While studying at North Texas State University in nearby Denton, Nicholson fell in with such other musical students as soon-to-be Eagle Don Henley and pianist/producer/arranger Jim Ed Norman, later president of the Warner Bros. Nashville label. He stayed busy by night in club bands, and was also recruited to tour with the Nazz after Todd Rundgren left the group. “They hired me because I had a Marshall stack and a Les Paul,” Nicholson recalls with a chuckle. Following a night in 1971 hanging out with Gram Parsons on a swing through Dallas by the American-music pioneer, Nicholson left college and, urged on by Parsons, moved with his band to Los Angeles.

His friends Henley and Norman soon followed as Nicholson went on to win his first publishing deal, scored his debut recorded cover by bluegrass star Doug Dillard, and inked a record deal with Kapp/MCA with his band, Uncle Jim’s Music. They rehearsed in the same building as budding star Linda Ronstadt, whose producer John Boylan helmed the first of the band’s two albums of Nicholson’s songs (with Norman on keyboards for the second), prized by collectors.

Not long after watching Henley join forces with Glenn Frey in Ronstadt’s band and then soar to superstardom in The Eagles, Nicholson married his college sweetheart Barbara and headed back to Texas in 1973. Despite the artistic boom in California, “I liked the music back in Texas better,” he notes. One reason why was an album by locals and fellow expatriates to L.A. who would also return home, Delbert & Glen (Clark).

Nicholson wound up doing stints as a guitarist in McClinton’s band throughout the rest of the 1970s. He also started a group called Hot Sauce that melded country-rock and blues and were sometimes joined by his guitar hero Freddie King at their weekly Sunday residency at Mother Blues in Dallas. He also sharpened his Western swing and country chops taking gigs throughout North Texas, and continued to hone his songwriting skills.

Then Norman tapped a Nicholson song, “Jukebox Argument,” for a recording by Mickey Gilley that ended up on the Urban Cowboy 2 soundtrack. His friend then invited him to relocate to Nashville to write for his publishing company in 1980. By 1984 he had joined the roster of legendary writers at Tree Publishing and nabbed his first No. 1 cut with “That’s the Thing About Love” by Don Williams. He has since written or co-written scores of country chart songs including such Top 10 gems as “One More Last Chance” (Vince Gill), “The Trouble With the Truth” (Patty Loveless), “She Couldn’t Change Me” (Montgomery Gentry) and Reba’s “When Love Gets a Hold of You.”

Nicholson showcased his skills as a producer on his 1995 solo debut, The Sky Is Not the Limit. Four albums for McClinton followed, two of them Grammy winners (Best Contemporary Blues Album) and another nominated, and to date the longtime friends have written some 40 songs together that Delbert has recorded. His other noteworthy productions include T. Graham Brown’s acclaimed Wine Into Water, New Day Dawning by Wynonna and the landmark Reunion by the Judds as well as discs by Chris Knight, Seth Walker and Pam Tillis plus Marcia Ball’s latest album, among others.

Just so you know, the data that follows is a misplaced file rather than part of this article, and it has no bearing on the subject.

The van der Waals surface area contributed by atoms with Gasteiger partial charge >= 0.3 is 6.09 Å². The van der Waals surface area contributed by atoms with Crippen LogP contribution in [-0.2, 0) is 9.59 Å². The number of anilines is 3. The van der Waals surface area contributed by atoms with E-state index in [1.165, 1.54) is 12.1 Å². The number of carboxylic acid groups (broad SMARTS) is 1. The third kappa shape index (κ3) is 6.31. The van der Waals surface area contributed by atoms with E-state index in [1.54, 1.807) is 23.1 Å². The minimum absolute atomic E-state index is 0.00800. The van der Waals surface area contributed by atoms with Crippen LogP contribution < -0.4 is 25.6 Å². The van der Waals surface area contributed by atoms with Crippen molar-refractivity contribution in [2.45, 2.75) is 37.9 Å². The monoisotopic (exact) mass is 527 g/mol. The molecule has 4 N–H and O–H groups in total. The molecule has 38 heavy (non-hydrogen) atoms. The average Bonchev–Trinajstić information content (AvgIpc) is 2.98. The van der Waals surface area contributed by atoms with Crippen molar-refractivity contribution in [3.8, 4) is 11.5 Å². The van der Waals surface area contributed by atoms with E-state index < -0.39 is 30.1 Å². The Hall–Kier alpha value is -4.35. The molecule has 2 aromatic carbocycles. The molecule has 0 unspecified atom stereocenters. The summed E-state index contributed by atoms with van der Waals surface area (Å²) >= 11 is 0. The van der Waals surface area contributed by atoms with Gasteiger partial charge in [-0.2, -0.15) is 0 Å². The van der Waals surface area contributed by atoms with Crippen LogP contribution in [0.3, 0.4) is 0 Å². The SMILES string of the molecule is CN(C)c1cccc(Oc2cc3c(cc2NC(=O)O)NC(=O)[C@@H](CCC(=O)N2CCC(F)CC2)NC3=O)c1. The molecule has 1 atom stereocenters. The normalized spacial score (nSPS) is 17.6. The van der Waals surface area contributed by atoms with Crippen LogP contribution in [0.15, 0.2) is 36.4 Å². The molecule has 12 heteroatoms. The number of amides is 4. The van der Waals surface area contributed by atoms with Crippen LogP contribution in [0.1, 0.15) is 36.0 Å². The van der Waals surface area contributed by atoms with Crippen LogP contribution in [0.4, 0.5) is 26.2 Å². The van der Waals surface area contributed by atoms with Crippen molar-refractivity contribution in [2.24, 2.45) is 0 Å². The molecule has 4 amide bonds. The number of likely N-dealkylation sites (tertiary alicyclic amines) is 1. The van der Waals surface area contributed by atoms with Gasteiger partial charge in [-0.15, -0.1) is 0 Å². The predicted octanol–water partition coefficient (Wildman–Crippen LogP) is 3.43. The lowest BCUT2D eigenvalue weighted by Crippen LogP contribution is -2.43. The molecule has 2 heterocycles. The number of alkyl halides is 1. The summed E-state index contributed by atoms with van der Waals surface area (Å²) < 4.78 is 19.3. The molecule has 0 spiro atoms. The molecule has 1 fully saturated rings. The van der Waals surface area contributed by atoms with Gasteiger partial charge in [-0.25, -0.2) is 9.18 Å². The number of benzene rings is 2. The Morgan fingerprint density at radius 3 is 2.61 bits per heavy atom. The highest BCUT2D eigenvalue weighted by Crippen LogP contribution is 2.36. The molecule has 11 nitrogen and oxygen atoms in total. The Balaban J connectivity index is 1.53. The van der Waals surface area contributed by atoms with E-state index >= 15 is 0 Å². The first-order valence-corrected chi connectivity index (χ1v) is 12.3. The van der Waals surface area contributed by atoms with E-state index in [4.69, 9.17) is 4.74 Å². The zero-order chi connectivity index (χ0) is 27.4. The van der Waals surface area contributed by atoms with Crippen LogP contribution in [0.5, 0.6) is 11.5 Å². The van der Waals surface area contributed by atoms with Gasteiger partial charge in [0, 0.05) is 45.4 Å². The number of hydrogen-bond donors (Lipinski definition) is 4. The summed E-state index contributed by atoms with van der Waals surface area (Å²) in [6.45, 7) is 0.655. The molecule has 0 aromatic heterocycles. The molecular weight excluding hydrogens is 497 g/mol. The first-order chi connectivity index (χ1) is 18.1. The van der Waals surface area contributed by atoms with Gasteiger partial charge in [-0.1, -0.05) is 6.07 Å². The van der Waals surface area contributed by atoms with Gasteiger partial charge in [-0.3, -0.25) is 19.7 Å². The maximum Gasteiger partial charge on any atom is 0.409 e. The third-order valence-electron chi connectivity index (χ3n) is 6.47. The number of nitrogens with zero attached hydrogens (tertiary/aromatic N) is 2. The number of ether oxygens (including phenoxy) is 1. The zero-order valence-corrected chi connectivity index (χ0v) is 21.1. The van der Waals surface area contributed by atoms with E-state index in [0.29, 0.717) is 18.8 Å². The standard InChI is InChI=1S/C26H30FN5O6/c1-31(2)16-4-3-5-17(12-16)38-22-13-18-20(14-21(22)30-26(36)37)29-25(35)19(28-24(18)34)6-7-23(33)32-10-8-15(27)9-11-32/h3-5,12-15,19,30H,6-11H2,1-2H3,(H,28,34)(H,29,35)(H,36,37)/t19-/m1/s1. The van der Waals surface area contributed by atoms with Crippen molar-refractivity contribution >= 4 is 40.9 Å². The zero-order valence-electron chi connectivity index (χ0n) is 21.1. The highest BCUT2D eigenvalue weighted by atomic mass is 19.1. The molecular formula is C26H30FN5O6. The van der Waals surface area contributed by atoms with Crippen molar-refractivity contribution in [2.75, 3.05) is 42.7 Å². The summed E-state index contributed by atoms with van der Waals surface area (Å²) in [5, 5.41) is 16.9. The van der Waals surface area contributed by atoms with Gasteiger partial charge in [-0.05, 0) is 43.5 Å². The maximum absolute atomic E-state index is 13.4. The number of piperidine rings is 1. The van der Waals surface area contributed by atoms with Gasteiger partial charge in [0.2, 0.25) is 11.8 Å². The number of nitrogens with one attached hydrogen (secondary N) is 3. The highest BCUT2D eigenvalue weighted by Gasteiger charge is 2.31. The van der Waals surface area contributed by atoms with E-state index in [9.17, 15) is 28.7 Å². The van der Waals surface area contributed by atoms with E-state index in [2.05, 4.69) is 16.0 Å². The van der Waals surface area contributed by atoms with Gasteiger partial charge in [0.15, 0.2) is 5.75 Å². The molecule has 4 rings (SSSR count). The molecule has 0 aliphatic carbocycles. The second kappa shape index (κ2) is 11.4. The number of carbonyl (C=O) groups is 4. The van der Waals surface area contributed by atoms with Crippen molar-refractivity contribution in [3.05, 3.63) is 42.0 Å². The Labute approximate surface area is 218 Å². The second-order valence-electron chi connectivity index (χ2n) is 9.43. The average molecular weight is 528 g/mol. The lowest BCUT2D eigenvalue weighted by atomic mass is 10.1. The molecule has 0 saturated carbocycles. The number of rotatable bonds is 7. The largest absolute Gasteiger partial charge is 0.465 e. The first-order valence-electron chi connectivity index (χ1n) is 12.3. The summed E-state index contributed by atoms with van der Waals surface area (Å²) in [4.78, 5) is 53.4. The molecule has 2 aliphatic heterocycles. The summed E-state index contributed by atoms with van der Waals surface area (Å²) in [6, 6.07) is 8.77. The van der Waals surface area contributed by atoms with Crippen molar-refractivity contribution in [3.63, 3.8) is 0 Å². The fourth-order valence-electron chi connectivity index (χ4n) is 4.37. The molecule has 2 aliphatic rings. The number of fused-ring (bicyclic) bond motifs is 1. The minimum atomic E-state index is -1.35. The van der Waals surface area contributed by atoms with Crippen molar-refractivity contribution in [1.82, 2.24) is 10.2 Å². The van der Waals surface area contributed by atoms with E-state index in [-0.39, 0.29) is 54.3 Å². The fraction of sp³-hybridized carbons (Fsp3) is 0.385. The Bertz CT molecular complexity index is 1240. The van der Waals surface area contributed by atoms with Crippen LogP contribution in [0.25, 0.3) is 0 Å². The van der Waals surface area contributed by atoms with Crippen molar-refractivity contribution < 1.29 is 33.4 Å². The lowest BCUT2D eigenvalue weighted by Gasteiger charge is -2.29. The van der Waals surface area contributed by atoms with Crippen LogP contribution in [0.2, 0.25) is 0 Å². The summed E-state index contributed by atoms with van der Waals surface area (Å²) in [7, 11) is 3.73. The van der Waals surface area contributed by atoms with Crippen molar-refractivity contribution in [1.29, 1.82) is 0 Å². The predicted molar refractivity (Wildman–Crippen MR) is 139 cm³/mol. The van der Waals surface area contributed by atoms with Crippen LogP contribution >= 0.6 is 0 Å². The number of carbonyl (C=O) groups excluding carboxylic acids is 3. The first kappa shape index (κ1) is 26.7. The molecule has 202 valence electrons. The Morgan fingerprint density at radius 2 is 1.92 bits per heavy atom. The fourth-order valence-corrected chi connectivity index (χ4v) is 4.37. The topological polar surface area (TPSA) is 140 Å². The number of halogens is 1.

Soon after arriving in Music City Nicholson did his first session as a guitarist. His credit can be found on numerous albums since, especially when a taste of Texas C&W and blues is called for. He toured out of Nashville in his early years there with Guy Clark, Billy Joe Shaver, Tracy Nelson and Gail Davies until Bobby Bare advised him to leave his band and better spend his time at home writing songs. Now that his sons are grown, Nicholson is back out on the road and with his band Fortunate Sons, who put out an album in 2010, as well as gigging and making a record under his nom de blues Whitey Johnson. As Texas Songbook hits the market, he also gathers together a country band to share stages with Asleep at the Wheel over the summer of 2011.

Texas Songbook follows the form of his previous Nashville Songbook album that collected a number of Nicholson’s top country covers in his own versions. Given his Lone Star State roots, his latest disc is a truly special endeavor for the multi-talented musical artist. “I’m really proud of it,” he concludes. “It’s very important stuff for me. As great as Nashville is and has been to me, it will never take the place of Texas in my heart."

DOUG BENSON at the Boulder Theater

Square Peg is proud to present Doug Benson – Baked On Stage Tour at the Boulder Theater on Tuesday, September 20, 2011.

American stand-up comedian Doug Benson's biggest passions are movies and marijuana, and a great deal of comedy is based on each of them -- from his film, Super High Me to his regular "I Love Movies" podcast. A regular contributor to VH1 series like Best Week Ever (where he plays the "Pop Culture Bachelor"), Benson's humor is rooted in deadpan absurdity. His silliness sometimes masks deconstructionist intelligence in his act, meaning his comedy is often way smarter than you might initially realize. Also, he's hilarious.

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DOUG BENSON

Baked On Stage Tour!

Tickets On Sale This Friday, 05.13 at 4:20 PM!!

www.bouldertheater.com - 303.786.7030